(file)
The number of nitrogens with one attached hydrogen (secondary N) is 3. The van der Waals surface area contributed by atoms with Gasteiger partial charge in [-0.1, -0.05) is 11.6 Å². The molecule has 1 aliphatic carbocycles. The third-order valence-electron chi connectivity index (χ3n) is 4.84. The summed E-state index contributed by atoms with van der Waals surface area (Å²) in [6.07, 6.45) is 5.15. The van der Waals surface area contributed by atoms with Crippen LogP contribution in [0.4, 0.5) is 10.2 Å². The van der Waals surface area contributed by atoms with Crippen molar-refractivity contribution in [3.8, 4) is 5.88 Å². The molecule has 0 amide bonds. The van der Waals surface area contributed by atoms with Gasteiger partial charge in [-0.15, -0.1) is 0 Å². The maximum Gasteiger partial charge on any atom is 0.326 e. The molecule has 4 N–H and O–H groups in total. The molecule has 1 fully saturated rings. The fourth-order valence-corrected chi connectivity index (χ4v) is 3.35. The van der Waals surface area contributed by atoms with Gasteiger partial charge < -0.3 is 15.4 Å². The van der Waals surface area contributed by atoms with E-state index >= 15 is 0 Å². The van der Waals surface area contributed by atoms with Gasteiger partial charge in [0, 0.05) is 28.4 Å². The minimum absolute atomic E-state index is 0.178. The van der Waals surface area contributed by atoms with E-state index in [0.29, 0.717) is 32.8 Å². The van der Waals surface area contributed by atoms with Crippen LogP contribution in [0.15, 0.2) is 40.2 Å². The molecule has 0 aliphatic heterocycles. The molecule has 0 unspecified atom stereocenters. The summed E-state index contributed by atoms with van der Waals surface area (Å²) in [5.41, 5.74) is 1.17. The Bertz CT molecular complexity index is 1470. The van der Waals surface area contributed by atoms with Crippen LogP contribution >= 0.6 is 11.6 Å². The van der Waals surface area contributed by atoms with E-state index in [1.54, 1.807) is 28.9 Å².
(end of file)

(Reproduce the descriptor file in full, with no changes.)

The number of nitrogens with one attached hydrogen (secondary N) is 3. The van der Waals surface area contributed by atoms with Gasteiger partial charge in [-0.1, -0.05) is 11.6 Å². The molecule has 1 aliphatic carbocycles. The third-order valence-electron chi connectivity index (χ3n) is 4.84. The summed E-state index contributed by atoms with van der Waals surface area (Å²) in [6.07, 6.45) is 5.15. The van der Waals surface area contributed by atoms with Crippen LogP contribution in [0.4, 0.5) is 10.2 Å². The van der Waals surface area contributed by atoms with Crippen molar-refractivity contribution in [3.8, 4) is 5.88 Å². The molecule has 0 amide bonds. The van der Waals surface area contributed by atoms with Gasteiger partial charge in [-0.15, -0.1) is 0 Å². The maximum Gasteiger partial charge on any atom is 0.326 e. The molecule has 4 N–H and O–H groups in total. The molecule has 1 fully saturated rings. The fourth-order valence-corrected chi connectivity index (χ4v) is 3.35. The van der Waals surface area contributed by atoms with Gasteiger partial charge < -0.3 is 15.4 Å². The van der Waals surface area contributed by atoms with E-state index >= 15 is 0 Å². The van der Waals surface area contributed by atoms with Gasteiger partial charge in [0, 0.05) is 28.4 Å². The minimum absolute atomic E-state index is 0.178. The van der Waals surface area contributed by atoms with E-state index in [0.29, 0.717) is 32.8 Å². The van der Waals surface area contributed by atoms with Crippen LogP contribution in [0.15, 0.2) is 40.2 Å². The molecule has 0 aliphatic heterocycles. The molecule has 0 unspecified atom stereocenters. The summed E-state index contributed by atoms with van der Waals surface area (Å²) in [5.41, 5.74) is 1.17. The Bertz CT molecular complexity index is 1470. The van der Waals surface area contributed by atoms with Crippen LogP contribution >= 0.6 is 11.6 Å². The van der Waals surface area contributed by atoms with E-state index in [1.54, 1.807) is 28.9 Å².